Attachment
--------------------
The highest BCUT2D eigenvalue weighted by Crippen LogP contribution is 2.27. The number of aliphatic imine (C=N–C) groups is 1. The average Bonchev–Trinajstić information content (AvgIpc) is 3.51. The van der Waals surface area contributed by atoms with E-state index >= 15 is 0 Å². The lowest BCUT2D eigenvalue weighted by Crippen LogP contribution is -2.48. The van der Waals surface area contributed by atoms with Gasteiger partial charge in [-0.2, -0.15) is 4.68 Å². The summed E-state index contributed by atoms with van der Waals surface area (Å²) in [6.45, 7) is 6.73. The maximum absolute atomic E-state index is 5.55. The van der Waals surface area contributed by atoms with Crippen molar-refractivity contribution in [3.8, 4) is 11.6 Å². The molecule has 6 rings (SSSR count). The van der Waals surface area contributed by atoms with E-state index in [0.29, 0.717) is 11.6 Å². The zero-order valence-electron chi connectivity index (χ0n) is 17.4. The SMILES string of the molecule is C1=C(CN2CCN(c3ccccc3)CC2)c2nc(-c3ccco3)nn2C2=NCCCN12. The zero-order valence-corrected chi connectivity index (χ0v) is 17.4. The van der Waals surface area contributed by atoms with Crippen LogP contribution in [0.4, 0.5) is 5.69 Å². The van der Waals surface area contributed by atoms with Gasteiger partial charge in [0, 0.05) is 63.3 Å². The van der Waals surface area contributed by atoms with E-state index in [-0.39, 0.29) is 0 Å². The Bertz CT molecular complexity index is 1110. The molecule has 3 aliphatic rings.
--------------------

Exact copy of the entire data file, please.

The highest BCUT2D eigenvalue weighted by Crippen LogP contribution is 2.27. The number of aliphatic imine (C=N–C) groups is 1. The average Bonchev–Trinajstić information content (AvgIpc) is 3.51. The van der Waals surface area contributed by atoms with E-state index >= 15 is 0 Å². The lowest BCUT2D eigenvalue weighted by Crippen LogP contribution is -2.48. The van der Waals surface area contributed by atoms with Gasteiger partial charge in [-0.2, -0.15) is 4.68 Å². The summed E-state index contributed by atoms with van der Waals surface area (Å²) in [6.45, 7) is 6.73. The maximum absolute atomic E-state index is 5.55. The van der Waals surface area contributed by atoms with Crippen molar-refractivity contribution in [3.8, 4) is 11.6 Å². The molecule has 6 rings (SSSR count). The van der Waals surface area contributed by atoms with E-state index in [0.29, 0.717) is 11.6 Å². The zero-order valence-electron chi connectivity index (χ0n) is 17.4. The SMILES string of the molecule is C1=C(CN2CCN(c3ccccc3)CC2)c2nc(-c3ccco3)nn2C2=NCCCN12. The zero-order valence-corrected chi connectivity index (χ0v) is 17.4. The van der Waals surface area contributed by atoms with Crippen LogP contribution in [0.4, 0.5) is 5.69 Å². The van der Waals surface area contributed by atoms with Gasteiger partial charge in [0, 0.05) is 63.3 Å². The van der Waals surface area contributed by atoms with E-state index in [-0.39, 0.29) is 0 Å². The Bertz CT molecular complexity index is 1110. The molecule has 3 aliphatic rings.